How Developmental Government Drives Industrial Upgrading By Innovation? Case of China's Pearl River Delta

Friday, 3 July 2015: 8:30 AM-10:00 AM
CLM.3.04 (Clement House)
Wei Zhao, ESSCA School of Management, Angers, France
Abstract: Chinese Government has identified technological innovation as the most powerful weapon to undertake industrial upgrading across the firms in the country. Thus Chinese local governments as development agents are eager to elaborate new innovation-driven strategies and policies. This paper is an outcome in such a policy context. The research is based on in-depth interviews with 142 industrial firms, 41 R&D organizations and intermediate institutions, and 12 local government departments in China’s region of Pearl River Delta (PRD) during the summer of 2014, supplemented by a questionnaire survey of 159 firms and R&D organizations of the studied sample. Referring to the concept of linked chain of innovation as a major framework, the paper describes the different models of industrial innovation in traditional sectors and more modern sectors in the PRD. Main obstacles and problems are found both at each section of activity and at the linkages among activities of innovation chain. In a broader perspective, the nature of innovation difficulty in PRD is the problem of integration of innovation chains, chains of industrial production, and chains of financing innovation in the region. This key problem of integrating the triple chains for innovation is rooted within the current innovation policies and existing innovation ecosystems, both related closely to local government.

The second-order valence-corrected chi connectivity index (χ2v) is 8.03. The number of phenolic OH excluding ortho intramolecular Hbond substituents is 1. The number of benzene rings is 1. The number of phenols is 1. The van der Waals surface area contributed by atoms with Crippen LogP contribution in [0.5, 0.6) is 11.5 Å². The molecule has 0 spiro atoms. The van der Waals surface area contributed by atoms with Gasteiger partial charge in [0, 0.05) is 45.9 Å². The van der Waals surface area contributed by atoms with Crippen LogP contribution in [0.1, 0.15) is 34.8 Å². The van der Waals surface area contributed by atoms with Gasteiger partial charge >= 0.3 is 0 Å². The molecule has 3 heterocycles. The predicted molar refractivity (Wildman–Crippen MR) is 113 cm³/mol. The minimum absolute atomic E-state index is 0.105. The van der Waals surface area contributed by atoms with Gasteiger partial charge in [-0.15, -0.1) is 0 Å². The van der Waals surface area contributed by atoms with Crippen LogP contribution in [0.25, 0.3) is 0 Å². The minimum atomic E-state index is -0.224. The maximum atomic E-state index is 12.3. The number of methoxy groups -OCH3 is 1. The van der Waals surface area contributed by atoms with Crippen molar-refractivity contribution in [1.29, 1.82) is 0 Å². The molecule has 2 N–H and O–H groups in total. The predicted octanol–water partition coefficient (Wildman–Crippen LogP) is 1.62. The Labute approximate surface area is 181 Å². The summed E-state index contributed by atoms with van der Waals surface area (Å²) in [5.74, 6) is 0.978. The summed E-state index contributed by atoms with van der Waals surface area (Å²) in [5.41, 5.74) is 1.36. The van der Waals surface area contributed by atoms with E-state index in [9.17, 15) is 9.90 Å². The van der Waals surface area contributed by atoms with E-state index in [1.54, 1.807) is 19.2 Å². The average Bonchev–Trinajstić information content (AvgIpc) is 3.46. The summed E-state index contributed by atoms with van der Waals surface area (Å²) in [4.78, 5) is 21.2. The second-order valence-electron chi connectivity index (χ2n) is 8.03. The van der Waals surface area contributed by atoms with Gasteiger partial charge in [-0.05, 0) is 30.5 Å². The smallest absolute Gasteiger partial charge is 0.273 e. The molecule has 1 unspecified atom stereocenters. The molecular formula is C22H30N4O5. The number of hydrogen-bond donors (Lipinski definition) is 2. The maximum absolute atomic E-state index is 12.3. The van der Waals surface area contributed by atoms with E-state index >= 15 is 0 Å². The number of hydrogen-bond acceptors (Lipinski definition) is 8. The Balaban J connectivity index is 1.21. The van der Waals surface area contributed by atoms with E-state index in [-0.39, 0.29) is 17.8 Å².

Therefore, this paper argues that in order to implement an appropriate innovation-driven strategy for industrial upgrading, the PRD government may tackle the potential of innovation through designing new organizational structures and policy measures in the fields of strategic technological forecasting and choosing, public-private partnership of innovation financing and investing, innovation management capabilities development, and technological assimilation by overseas merger and acquisition of local firms. In sum, the success of new innovation-driven upgrading in PRD depends to a large extent on its authority’s own transformation into a new generation of developmental State.